Mac Address for Device Causing DeAuth Flood?

HappyChap
HappyChap Member, Beta Tester Posts: 22
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Hi all, hope you are having a good Christmas.

My fingbox has been detecting Wifi attacks for the last hour or so. According to the alert, it’s detecting a deauthentication flood DoS attack. I live in a very rural area, so my assumption is it’s unlikely to be a malicious attack, particularly because its start coincided with a power outage in the area and my hunch is something legitimately on my network is playing up since power was restored.

I have a couple of questions:

- I have multiple APs, but the alert is for the main router (which also serves as one of the APs). Is the fingbox accurately identifying the flood is hitting that router AP specifically or is it just reporting it against the router AP as the “main” device on the network? (knowing this could help me “geograohically” narrow down the problem device.
- secondly, is there anything the fingbox can tell me about the device that is issuing the deauth packets (Mac address, etc) to help me pin-point what device might have gone rouge?

Any other advice to help me track down the miscreant?

Thanks.

Comments

  • Robin_from_Fing
    Robin_from_Fing Administrator, Fing Team Posts: 4,885
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    Hi @HappyChap

    Depending on your notification configuration, Fingbox will either send you a push notification and/or an email when an attack is detected.

    This alert will tell you what the problem is and then you can either contact ISP or check ways to deal with it.

    For the first 24 hours after the attack is first detected you will also find an alert under the Notifications tab on the Fingbox dashboard.

    After 24 hours if they are not detected again they will be automatically dismissed.

    Ensure that all access points are added to your Fingbox network.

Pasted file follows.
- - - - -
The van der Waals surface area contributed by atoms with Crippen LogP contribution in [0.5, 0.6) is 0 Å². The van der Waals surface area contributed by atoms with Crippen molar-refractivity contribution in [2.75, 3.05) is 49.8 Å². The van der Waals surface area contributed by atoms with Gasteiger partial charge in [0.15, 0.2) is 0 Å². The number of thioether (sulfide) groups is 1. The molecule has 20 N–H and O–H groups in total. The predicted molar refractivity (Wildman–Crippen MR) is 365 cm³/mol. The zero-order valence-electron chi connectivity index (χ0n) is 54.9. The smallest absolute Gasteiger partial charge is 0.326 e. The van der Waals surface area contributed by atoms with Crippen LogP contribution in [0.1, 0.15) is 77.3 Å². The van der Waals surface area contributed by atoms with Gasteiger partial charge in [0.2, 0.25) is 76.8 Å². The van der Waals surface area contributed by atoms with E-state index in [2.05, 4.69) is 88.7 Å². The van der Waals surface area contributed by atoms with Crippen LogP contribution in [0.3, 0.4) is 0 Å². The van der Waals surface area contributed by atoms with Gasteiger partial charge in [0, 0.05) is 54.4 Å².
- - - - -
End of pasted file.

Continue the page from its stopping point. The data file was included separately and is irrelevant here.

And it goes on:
For de-auth attacks, they are identified when it tries to pass the minimum threshold and if it is on for at least 5 minutes.
    Our Engineers have tested with aircrak several times and the attack was detected and was reported within 5 minutes with an e-mail alert and an ‘event’ in the Fingbox log.
    In order to avoid false alarms, there are minimum thresholds to raise an alarm:
    • minimum duration of attack: 10 seconds
    • minimum deauth packets per second: 30/sec
    Robin (Admin at Fing)
    Getting Started? Please refer to Community guidelines & Community User Guides. HAPPY POSTING!!!
  • HappyChap
    HappyChap Member, Beta Tester Posts: 22
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    Thanks for your reply @Robin.

    When I look in Wi-Fi Intrusion Protection to verify if all APs are added to the Fingbox network (as you asked), it reports it's protecting 5 APs but doesn't list any details about them (and no option for more information on the 5 it thinks it's protecting, see below screen shot).



    The reason I want to know details on what Fingbox thinks it's protecting, is because I only have 4 APs in the network, so it would be helpful to see which APs it thinks it's protecting to identify the rouge. Is there anyway to get this information out of Fingbox?

    Secondly, just looping back to my original question, since Fingbox has detected this Wi-Fi Deauth Flood, is there anyway for Fingbox to tell me what MAC address is sending out the Deauth packets, so I can identify if it's a known piece of equipment on my network?

    Thanks, David.

  • Robin_from_Fing
    Robin_from_Fing Administrator, Fing Team Posts: 4,885
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    Hi @HappyChap
    Unfortunately, de-auth attacks are done by assuming the MAC address or access point of the device so fingbox doesn't tell you from where the deauth attacks are coming.

    To check the APs, you can open Fingbox network and go to network tab and scroll down to Access points section and see all BSSID which are being protected. I hope it helps.
    Robin (Admin at Fing)
    Getting Started? Please refer to Community guidelines & Community User Guides. HAPPY POSTING!!!